These free radicals are highly electron to neutralise a free
radical. They have become a
SEVERAL VARIANTS OF familiar concept in the field
ANTIOXIDANTS EXIST: of nutrition, as some foods –
such as blueberries and
Selenium from fish, meat, etc. cranberries – carry them in high
Carotenoids from carrots, concentrations, with these
dried apricots, and spinach ‘superfoods’ considered to have
Polyphenols from blue- a positive effect on our health.
berries, green tea, wine, etc.
Vitamin E from nuts, etc. Antioxidants are substances that
Vitamin C from citrus fruit, etc. neutralise free radicals that
could otherwise cause
inflammation and disease.

WHAT IS THIS? · Nanothreads made of zinc oxide

grow crystal
nanothreads of
substances such
as zinc oxide.

Nanothreads made

> of zinc oxide are
crystal filaments
measuring a few
nanometres – so tiny that
they can only be observed
in an electron microscope.

Zinc oxide

> filaments can be
grown via thermal
evaporation. The method
converts zinc oxide into a
gas that subsequently
crystallises as ‘threads’ on
hard surfaces.

The nanothreads

> are semiconductors
and can be used in
transistors that act as
biosensors along with
organic sensory material.
They can, for example,
measure glucose content in
the blood for diabetics.



... bacteria can feed on oil pollution?

Oil spills are lethal to the environment, as evidenced by the BP Deepwater Horizon explosion in
2010. But where does uncollected pollution go? Is it eventually broken down in the ocean?

C H E M I S T R Y Scientists know of more than 500 organisms that nutrients to ocean water which will improve conditions for the
can consume different types of hydrocarbons, including oil. The bacteria to break down as much oil as possible.
most specialised is a genus of bacteria known as Alcanivorax,
which survives almost solely from breaking down crude oil. The The bacteria use the oil as an energy source and break it down
species that usually contributes most to the natural clean-up is by oxidising the carbohydrates. The waste products are carbon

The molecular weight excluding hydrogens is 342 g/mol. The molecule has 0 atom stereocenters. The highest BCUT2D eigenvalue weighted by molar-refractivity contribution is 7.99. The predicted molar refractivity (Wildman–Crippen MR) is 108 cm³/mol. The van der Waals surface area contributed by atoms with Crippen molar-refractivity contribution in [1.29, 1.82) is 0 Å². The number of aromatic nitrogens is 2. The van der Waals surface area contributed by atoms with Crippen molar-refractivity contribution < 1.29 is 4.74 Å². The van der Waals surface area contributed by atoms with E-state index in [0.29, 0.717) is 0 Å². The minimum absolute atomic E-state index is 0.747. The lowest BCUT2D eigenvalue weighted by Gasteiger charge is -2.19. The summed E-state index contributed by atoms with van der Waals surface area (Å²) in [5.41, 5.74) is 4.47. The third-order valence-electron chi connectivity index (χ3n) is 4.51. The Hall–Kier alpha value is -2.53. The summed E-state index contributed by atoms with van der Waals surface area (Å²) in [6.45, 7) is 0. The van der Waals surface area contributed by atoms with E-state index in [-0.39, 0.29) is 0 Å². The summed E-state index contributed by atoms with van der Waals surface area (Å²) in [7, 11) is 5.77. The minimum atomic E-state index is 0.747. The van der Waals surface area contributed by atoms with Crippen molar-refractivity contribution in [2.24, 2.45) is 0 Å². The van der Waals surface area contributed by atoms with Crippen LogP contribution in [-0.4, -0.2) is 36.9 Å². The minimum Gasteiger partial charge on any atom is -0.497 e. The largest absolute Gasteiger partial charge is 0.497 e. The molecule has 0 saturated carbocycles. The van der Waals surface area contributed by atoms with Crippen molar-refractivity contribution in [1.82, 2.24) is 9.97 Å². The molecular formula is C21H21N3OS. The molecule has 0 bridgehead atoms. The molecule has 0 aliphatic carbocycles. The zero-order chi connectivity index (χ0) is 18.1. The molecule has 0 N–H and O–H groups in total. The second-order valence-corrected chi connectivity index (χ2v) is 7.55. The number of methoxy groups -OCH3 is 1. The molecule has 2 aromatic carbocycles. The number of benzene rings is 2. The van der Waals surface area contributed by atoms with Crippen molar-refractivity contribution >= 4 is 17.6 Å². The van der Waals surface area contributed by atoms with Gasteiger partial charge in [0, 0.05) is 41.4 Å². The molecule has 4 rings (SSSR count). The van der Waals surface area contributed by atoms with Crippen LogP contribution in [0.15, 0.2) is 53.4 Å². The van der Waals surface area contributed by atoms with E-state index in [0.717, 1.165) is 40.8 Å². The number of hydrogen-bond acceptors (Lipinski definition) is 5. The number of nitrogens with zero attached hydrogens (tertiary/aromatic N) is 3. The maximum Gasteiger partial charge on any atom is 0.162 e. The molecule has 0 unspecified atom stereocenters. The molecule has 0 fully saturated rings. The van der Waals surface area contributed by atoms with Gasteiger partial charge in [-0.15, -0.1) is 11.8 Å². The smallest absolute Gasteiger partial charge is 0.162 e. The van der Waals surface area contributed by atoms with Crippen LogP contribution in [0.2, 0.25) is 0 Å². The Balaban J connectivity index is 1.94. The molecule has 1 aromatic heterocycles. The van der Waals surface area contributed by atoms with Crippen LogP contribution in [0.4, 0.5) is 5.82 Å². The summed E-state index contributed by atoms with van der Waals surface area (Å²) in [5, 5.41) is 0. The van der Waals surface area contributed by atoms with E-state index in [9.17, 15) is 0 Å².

Alcanivorax borkumensis. The rod-shaped bacterium thrives in dioxide and water. Oil-consuming bacteria were active after the
warm oxygen-rich salt water. However the nutrients of nitrogen Deepwater Horizon spill in 2010. Scientists from the University of
and phosphorus must be available – otherwise the oil breakdown Rochester in New York calculated that Alcanivorax borkumensis
process comes to a halt. In cases of pollution, biologists can add and other bacteria together consumed some 200,000 tonnes of
carbohydrates, primarily crude oil and natural gas.

Floating slick-cleaner encourages
bacteria while scaring off animals

Oil-degrading bacteria exist naturally in most environments, but only in low
quantities. So it takes time before they reproduce sufficiently to counteract
an oil spill. Technology such as the BIO-Cleaner can accelerate the process.

Oil and ocean water are CO2 3 The oil is broken down
sucked into the BIO-Cleaner, into carbon dioxide and
water, which is released to

where a filter isolates the oil. the surroundings.


2 Oil and oxygen are
pumped into the

breakdown chamber.

marine animals away
4 The Alcanivorax borkumensis bacterium
feeds almost exclusively on crude oil,
from the oil pollution. which it breaks down via oxidisation. | 23


Why do silverfish
live in bathrooms?

“I have silverfish in my bathroom, and I am puzzling over two things:
where do they come from, and why do they seem to exist only in bathrooms?”

Z O O L O G Y If you have silverfish in your bathroom, laundry in a study, then there can be
room or basement boiler room, it is primarily a symptom of high greater consequences.
air humidity, usually in combination with high temperatures. In kitchens the small
silvery creatures eat
It’s often said that silverfish will be more likely to invade a sugar, and if they infest
bathroom if it is dirty. This is true to the extent that silverfish bookshelves they may
consume anything with starch in it – such as skin scales – so a eat the glue that
dirty bathroom will offer more food for the insects. holds books together. They can damage art and stamp
collections, or family photo albums.
But silverfish rarely cause much trouble in bathrooms.
They can neither bite nor sting nor transmit diseases. The best way to get rid of silverfish is to air out the rooms
However, if they move into kitchen cupboards or behind books of your home often, so the air
humidity is reduced.
Silverfish depend Silverfish belong to one of the
on humans most primitive groups of insects, and
can be recognised easily by their
Silverfish often live in silvery colour, long antennas, and
moist soil, but a few the three long bristles on their
species, such as the ordinary abdomens. The insect has existed for
silverfish and the firebrat (which some 400 million years almost